The most differentially expressed miRNAs miR-671-5p, miR-16-5p, miR-150-3p, and miR-4281 (results from microarray analysis) were selected and tested using an independent cohort of 54 exosome samples (18 ESHFMD, 18 MHFMD, and 18 healthy control) subjected to qRT-PCR; all the miRNAs passed the quality control. miR-642a-3p expression was proposed as the normalization control for exosomal miRNA levels, as the expression level of miR-642a-3p was almost identical among control, MHFMD, and ESHFMD groups with almost no differences in raw Ct values, which was consistent with the microarray analysis results.Result indicated that the miR-671-5p, miR-16-5p, and miR-150-3p expression levels were significantly different between MHFMD or ESHFMD and the control; moreover, miR-671-5p was almost undetectable in ESHFMD in contrast to MHFMD and the control. miR-16-5p, miR-150-3p, and miR-671-5p showed the same changes as in the microarray analysis. It obtained that the miR-16-5p expression in exosome in HFMD serum samples were found especially higher than that in the normal children. In contrast, miR-671-5p and miR-150-3p levels were lower in HFMD than in controls. The serum miR-16-5p level increased by 5.98 and 10.31 fold in MHFMD and ESHFMD patients, respectively. Whereas, miR-4281 showed no significant differences between the ESHFMD group and the control group, or between the ESHFMD group and MHFMD group (Figure 3).
Figure 3

The box plots depict the relative expression level of four miRNAs (miR-671-5p, miR-150-3p, miR-16-5p and miR-4281) assessed by qRT-PCR in ESHFMD, MHFMD, and control serum samples. Statistically significant differences were determined using unpaired Student’s t-test.

Evaluation of miR-671-5p, miR-16-5p, and miR-150-3p as potential diagnostic markers

To determine whether serum miRNA levels in exsome can be used to distinguish patients with ESHFMD from those with MHFMD or controls, we established ROC curves to analyse the difference in miR-671-5p, miR-16-5p, and miR-150-3p serum levels between groups. Comparing the MHFMD and control groups, the ROC curve areas for miR-671-5p, miR-16-5p, and miR-150-3p were found to be 0.79 (95% CI, 0.62–0.91), 0.80 (95% CI, 0.63–0.91), and 0.89 (95% CI, 0.74–0.97), respectively. The specificity and the sensitivity of each of these miRNAs were 72% and 82%, 72% and 83%, and 100% and 78%, for the MHFMD and control groups (Figure 4A), respectively. These results clearly show that miR-671-5p, miR-16-5p, and miR-150-3p serum levels can distinguish MHFMD from healthy controls.We next compared the serum levels of these miRNAs between ESHFMD and control groups. The ROC curve areas of miR-671-5p, miR-16-5p, and miR-150-3p were 1.00 (95% CI, 0.90–1.00), 0.98 (95% CI, 0.86–1.00), and 0.83 (95% CI, 0.67–0.93), respectively. The specificity and the sensitivity for these miRNAs were 100% and 100%, 100% and 89%, and 100% and 78%, respectively, in the ESHFMD and control groups (Figure 4B). These results also demonstrate that the levels of these three miRNAs (miR-671-5p, miR-16-5p, and miR-150-3p) can distinguish ESHFMD from healthy controls.The comparison of ESHFMD with MHFMD indicated that miR-671-5p, miR-16-5p, and miR-150-3p levels are useful markers for discriminating patients with ESHFMD from those with MHFMD because the ROC curve area of miR-671-5p, miR-16-5p, and miR-150-3p was 0.82 (95% CI, 0.65–0.92), 0.76 (95% CI, 0.59–0.88), and 0.76 (95% CI, 0.58–0.88) and the specificity and the sensitivity were 83% and 78%, 78% and 89%, and 78% and 88% respectively, in the two groups (Figure 4C). Together, these results demonstrate that the miR-671-5p, miR-16-5p, and miR-150-3p serum levels can be used to distinguish MHFMD, ESHFMD, and control samples and reflected strong separation among these samples.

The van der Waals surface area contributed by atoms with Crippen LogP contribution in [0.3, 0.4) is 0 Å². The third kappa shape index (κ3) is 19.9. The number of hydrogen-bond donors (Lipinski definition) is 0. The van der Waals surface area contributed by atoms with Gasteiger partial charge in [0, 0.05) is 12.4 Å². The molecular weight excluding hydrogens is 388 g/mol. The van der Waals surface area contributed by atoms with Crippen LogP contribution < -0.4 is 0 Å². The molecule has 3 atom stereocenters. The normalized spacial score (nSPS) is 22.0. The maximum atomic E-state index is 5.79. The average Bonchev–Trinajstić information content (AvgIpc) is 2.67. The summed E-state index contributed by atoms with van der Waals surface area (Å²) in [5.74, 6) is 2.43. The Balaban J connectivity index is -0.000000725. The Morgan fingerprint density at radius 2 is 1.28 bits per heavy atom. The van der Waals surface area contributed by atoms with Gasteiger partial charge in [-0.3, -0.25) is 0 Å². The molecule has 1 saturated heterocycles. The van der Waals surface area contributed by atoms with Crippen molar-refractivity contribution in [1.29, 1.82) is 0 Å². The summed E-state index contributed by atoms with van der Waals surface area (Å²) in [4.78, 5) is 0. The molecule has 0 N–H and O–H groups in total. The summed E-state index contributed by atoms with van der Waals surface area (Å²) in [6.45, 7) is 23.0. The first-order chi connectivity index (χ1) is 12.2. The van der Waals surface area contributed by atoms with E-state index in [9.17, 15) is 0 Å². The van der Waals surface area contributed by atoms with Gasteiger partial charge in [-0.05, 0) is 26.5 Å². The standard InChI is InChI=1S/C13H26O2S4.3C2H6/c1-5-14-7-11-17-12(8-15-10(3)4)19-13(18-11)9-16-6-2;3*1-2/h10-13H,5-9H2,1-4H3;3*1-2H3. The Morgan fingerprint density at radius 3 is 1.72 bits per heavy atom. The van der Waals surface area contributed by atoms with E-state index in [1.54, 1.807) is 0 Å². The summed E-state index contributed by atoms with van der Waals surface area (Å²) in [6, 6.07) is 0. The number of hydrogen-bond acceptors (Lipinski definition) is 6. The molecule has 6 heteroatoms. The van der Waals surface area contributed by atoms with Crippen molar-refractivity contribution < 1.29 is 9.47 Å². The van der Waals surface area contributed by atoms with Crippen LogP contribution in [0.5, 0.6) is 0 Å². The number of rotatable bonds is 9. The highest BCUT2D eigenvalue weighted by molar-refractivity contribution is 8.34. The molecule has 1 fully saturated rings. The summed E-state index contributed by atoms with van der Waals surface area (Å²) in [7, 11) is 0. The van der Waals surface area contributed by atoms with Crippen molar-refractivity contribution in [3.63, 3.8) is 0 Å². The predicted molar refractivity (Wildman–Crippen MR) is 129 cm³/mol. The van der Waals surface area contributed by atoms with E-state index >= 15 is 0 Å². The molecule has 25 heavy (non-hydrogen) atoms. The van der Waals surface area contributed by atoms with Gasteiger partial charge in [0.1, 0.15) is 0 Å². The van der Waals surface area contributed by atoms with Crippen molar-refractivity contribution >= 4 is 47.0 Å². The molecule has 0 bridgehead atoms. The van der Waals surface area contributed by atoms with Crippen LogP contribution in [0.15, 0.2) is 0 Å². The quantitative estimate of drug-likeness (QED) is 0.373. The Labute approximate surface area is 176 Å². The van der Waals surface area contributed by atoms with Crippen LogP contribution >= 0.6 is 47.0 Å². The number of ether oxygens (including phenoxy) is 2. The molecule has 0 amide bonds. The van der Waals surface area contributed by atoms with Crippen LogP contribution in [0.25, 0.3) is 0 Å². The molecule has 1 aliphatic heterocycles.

Figure 4